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The​ problem presented by Troy: Myth and Reality at the British Museum is not so much the myth as the reality (until 8 March). Troy was a tiny city in what is now the northwestern corner of...

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Pevsner's Hertfordshire

Gillian Darley, 22 December 2019

The volumes​ of the Buildings of England series initiated by Nikolaus Pevsner unsurprisingly confine themselves to buildings and their settings, but it’s tempting to be distracted by what...

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At the Movies: 'Marriage Story'

Michael Wood, 22 December 2019

We​ have seen so many other worlds in movies recently that shabby domestic realism, showing the details of a marriage and its break-up, real streets and familiar furniture, can come as something...

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At the Ashmolean: Pompeii

Christopher Siwicki, 22 December 2019

The​ excellent exhibition Last Supper at Pompeii at the Ashmolean (until 12 January) is about much more than what Pompeians had for dinner. A fresco that once decorated the lararium (the shrine...

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Did Leonardo paint it?

Charles Hope, 22 December 2019

There is no clear indication from the 16th century of the existence of a picture of the Salvator Mundi by Leonardo himself, and it is rather surprising that he should have made one given that his...

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Short Cuts: ‘Little Women’ Redux

Joanna Biggs, 22 December 2019

I envy girls their literature. There’s no literature about getting old, staying in (or leaving) a marriage, raising (or not raising) children comparable with that about growing up.

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At the British Museum: Käthe Kollwitz

Anne Wagner, 22 December 2019

The exhibition​ of etchings, lithographs and woodcuts by Käthe Kollwitz at the British Museum (until 12 January) confronts us with her characteristic, and still discomfiting, lack of...

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Hilliard’s Trajectory

Charles Nicholl, 9 December 2019

The house​ was ‘at the sign of the Maidenhead’ in an alley off Cheapside called Gutter Lane. The address sounds disreputable but those who visited were not in search of bawdy...

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At the Jeu de Paume: Peter Hujar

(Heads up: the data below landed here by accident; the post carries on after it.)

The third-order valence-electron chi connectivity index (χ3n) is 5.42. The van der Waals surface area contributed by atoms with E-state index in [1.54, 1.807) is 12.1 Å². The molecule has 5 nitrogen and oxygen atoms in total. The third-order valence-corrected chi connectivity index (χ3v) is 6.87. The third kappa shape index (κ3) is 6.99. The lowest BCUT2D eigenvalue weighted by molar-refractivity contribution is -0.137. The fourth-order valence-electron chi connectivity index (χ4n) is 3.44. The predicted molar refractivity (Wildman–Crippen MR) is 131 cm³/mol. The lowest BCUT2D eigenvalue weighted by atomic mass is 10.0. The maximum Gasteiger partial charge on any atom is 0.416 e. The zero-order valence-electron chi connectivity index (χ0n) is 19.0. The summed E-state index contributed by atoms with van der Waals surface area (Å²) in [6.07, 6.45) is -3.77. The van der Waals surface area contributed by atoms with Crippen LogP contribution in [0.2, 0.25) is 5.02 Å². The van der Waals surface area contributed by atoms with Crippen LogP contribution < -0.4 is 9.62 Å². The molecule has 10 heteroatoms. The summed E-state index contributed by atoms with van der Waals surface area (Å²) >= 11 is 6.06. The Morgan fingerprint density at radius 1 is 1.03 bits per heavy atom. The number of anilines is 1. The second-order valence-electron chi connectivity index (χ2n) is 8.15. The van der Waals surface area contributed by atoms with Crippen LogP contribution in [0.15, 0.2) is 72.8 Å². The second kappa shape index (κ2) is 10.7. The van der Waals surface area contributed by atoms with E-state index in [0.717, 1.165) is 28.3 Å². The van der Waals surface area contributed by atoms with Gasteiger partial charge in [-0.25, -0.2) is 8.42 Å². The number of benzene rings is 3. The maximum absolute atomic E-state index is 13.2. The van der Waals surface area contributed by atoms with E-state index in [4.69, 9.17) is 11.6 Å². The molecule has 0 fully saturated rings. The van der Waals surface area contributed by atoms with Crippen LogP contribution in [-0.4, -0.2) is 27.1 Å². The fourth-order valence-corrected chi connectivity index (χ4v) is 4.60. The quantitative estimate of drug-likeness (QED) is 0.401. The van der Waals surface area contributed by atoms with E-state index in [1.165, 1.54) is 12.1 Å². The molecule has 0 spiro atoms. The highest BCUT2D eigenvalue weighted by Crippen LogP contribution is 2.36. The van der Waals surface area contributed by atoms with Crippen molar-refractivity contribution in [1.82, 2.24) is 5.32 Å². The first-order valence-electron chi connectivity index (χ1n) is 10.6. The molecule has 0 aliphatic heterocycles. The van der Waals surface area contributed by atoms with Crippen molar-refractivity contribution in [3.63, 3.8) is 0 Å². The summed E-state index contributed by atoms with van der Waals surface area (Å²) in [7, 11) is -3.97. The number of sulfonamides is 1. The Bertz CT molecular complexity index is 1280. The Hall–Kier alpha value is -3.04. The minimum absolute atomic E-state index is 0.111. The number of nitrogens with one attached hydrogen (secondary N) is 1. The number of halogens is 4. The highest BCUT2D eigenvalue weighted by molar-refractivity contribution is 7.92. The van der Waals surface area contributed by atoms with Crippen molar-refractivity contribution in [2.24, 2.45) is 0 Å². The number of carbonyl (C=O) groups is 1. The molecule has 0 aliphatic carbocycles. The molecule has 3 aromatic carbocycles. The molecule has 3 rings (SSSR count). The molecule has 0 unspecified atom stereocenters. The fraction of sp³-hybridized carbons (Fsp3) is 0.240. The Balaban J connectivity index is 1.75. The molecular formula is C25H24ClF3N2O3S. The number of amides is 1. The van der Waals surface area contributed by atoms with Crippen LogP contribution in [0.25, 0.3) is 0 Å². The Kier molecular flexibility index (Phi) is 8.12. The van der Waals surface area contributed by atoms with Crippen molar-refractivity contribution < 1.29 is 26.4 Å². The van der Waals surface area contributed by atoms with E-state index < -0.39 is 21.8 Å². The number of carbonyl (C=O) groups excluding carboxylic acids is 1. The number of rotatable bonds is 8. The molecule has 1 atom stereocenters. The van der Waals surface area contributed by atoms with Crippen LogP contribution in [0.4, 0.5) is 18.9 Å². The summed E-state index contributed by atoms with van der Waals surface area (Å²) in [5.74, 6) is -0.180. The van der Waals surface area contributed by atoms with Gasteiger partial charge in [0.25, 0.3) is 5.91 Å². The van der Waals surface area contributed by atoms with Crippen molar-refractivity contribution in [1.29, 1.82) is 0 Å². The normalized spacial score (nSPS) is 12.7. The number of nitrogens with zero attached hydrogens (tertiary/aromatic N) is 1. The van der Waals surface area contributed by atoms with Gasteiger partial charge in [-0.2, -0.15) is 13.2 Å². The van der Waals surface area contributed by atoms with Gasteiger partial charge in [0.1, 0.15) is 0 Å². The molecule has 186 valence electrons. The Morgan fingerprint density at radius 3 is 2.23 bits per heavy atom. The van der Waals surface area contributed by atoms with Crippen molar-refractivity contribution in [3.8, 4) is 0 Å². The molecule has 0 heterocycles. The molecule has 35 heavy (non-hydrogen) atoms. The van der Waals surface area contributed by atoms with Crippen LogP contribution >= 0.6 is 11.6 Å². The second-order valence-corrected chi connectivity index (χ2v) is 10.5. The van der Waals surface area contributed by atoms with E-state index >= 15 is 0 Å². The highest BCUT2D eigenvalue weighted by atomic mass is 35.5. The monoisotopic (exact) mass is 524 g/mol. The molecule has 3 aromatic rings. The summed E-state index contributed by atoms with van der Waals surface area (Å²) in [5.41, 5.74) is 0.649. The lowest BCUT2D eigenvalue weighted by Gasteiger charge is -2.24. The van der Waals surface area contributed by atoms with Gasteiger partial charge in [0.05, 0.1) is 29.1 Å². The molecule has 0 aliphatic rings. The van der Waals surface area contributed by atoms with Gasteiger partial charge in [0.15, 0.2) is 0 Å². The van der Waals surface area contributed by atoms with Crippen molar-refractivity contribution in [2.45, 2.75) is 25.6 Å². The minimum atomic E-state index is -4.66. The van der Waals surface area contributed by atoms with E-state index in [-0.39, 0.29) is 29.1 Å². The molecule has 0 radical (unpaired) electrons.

Brian Dillon, 9 December 2019

The​ American photographer Peter Hujar once told a friend who was feeling unattractive: ‘As you’re walking along, say to yourself: I’m me.’ Hujar’s subjects seem to...

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David Trotter, 9 December 2019

In​ the original film noir, John Huston’s Maltese Falcon (1941), private investigator Sam Spade (Humphrey Bogart) visits criminal mastermind Kasper Gutman (Sydney Greenstreet) in his San...

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Hey, Blondie!

Jenny Turner, 9 December 2019

How cool does a woman have to be, I remember the young me thinking in the 1980s, to chuck in the sex-symbol stuff to look after her sick boyfriend, then come back as a musical-comedy pantomime dame?

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The​ Jalori Pass in Himachal Pradesh, northern India, is ten thousand feet above sea level: there was snow on the ground when I crossed it on foot in May 1982, on a trek in the Himalayas with a...

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Elton Took Me Hostage

Colm Tóibín, 9 December 2019

‘Imagine six apartments, it isn’t hard to do, one is full of fur coats, another’s full of shoes.’

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The Nolde above the sofa

Adam Tooze, 25 November 2019

The story of Emil Nolde's opposition to the Third Reich, which informed his pictures for so many viewers, is a fantasy with its own basis in nationalism.

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Pockets, like Novels

Freya Johnston, 25 November 2019

Pockets, like novels, can enclose a story about the lost and found. Just as characters in 18th-century fiction are often begged to provide the histories of their lives and adventures, so too they may be...

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Gauguin’s​ 1893 painting of Tehamana, the teenager with whom he cohabited during his first visit to Tahiti, shows her seated facing forward, yet her eyebrows no more match than the share...